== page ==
Tuesday, November 22, 2011

Quoted market data comes of age

Short history-

Market data has been around as long as there has been a market. The Egyptians were using wet clay blocks to quote wheat future prices thousands of years ago. The big uptick in disseminated market quotes was the printed newspaper as soon as they invented the printing press. You could read about your daily tulip bulb prices in the Dutch Gazette in the early 1600’s. Things pretty much stayed that way until the telegraph and the advent of the electronic ticker in the 1800’s. From the outside investors’ point of view this was really the first access to the market intraday and “reading the tape” became part of the investing lexicon. Television screens came along in the guise of the Quotron terminal and now market data had a blinky, real time feel. That Quotron was still around on exchange floors until 2000 or so even when the PC (real time quotes, charts and spreadsheets) had near completely taken over for trading screens. While the markets change very fast, you will notice how slow quoted market technology changes.

Market Data Structure-

What has changed very fast over the last 20 years or so is speed of access to exchange ticker plants. It was not the quote per se but the access to it. The electronic pipes are there for everyone but some data infrastructures are bigger than others and that gives a microsecond lead in getting a quote. The Algo (programmed, automatic execution) and High Frequency Traders (HFT) now drive a large part of that order flow. And there is a continued race for speed which I will assume will end when all HFT’s can receive quotes at the speed of light. It will go back to being better instead of just faster. The problem with all of this technology is that the exchange liquidity has become fractured. As a result, we see more volatility and less concentrated liquidity except in a few markets. If market data tools are going to evolve they have to quote more information than just an uptick or a downtick.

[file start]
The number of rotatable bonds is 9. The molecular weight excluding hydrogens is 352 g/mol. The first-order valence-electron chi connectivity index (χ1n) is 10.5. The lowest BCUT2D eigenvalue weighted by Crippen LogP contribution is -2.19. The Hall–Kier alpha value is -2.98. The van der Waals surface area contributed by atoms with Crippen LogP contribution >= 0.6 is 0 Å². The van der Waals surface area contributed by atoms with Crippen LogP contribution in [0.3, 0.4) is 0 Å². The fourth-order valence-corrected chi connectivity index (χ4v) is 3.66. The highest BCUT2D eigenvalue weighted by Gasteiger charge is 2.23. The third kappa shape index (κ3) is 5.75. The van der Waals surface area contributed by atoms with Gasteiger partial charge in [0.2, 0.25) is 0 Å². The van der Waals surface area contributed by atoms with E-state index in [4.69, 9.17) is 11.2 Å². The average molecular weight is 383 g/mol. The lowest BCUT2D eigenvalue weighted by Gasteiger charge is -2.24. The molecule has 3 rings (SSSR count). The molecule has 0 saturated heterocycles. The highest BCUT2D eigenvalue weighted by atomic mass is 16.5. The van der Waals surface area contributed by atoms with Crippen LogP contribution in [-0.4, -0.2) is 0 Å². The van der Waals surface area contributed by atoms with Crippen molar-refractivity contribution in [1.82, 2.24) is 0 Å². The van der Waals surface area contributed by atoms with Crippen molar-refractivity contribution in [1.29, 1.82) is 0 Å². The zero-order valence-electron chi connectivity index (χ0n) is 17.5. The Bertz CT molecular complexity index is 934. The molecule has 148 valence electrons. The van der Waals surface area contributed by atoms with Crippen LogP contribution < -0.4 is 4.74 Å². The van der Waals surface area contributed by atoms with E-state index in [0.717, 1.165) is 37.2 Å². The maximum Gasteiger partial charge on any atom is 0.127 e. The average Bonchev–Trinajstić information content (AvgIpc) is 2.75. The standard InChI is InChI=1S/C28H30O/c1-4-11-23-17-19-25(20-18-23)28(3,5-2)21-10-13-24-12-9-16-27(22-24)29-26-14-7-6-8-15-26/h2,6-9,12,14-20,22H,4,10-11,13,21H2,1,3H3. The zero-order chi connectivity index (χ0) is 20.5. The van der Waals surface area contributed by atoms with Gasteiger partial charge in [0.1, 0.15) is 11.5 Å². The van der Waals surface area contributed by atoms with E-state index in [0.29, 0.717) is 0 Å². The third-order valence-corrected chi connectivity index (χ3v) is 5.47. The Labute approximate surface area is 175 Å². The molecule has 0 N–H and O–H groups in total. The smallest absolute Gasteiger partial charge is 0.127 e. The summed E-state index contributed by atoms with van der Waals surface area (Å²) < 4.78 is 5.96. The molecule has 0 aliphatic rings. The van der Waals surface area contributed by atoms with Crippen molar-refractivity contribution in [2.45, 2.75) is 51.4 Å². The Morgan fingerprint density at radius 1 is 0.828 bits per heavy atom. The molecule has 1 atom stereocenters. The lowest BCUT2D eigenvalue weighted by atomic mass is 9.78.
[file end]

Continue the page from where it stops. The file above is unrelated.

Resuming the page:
Besides speed to market, the biggest evolution in the last 10 years is the proliferation of indexes and ETF’s and ETN’S. In general, these securities pull together like instruments to make market access easier for the trading public. The flip side of course is the markets will start to move closer together because the ETF managers have to buy and sell like securities in bulk to keep up with demand for their products. You want to trade the S&P 500? There are probably 2 dozen+ different ways to go about it- long, short, leverage, inverse leverage, you name it. The reality is that there are only the 500 names and product demand makes them mover ever closer together. If you want to find an edge, you want to see what is not moving with the market these days. Traders need their quotes to tell them more than position, they need relative position.

What is a 3d market quote?

With the advent of the various market factors of speed, fractured liquidity and increasing correlations the idea of a market quote in context makes more sense. These factors have always been in play over the last 20 years to some degree but now, as they act together, the impact feels greater in an upswing in market volatility. What is the context of a move in an individual name with the swirl of market forces around it? What is a 3D market quote?

First to describe a 3D market quote you need to understand what that represents. Below is an Aqumin Landscape using Bloomberg Data (any data point in Bloomberg is available to configure the space) to describe several real time market data points acting at once. Obviously you notice the “city blocks” with the “buildings” in each block. Each block is a user defined grouping like a GICS Sector and each building is a security which in this case is an equity or ETF. The next thing you notice is the Heads Up Display (HUD) to convey the actual market quote in the black boxes on top of the Landscape. The next, new landscape features are building colors, heights, sizes and positions. These landscape functions provide the relative relationships of the quoted data within the entire market place. You can pan, zoom and rotate in a fully interactive space. I will go into this in detail.

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Height: Price to VWAP -1 this is just a simple metric that shows when a name is trading above or below the Real Time VWAP during the trading day. If the building is up above the horizon (plate), the name is trading over VWAP. If the name is close to the plates (horizon) it is about to flip VWAP position. If the name is under the plate, it is trading below VWAP. This is a relative position comparing one name with all others.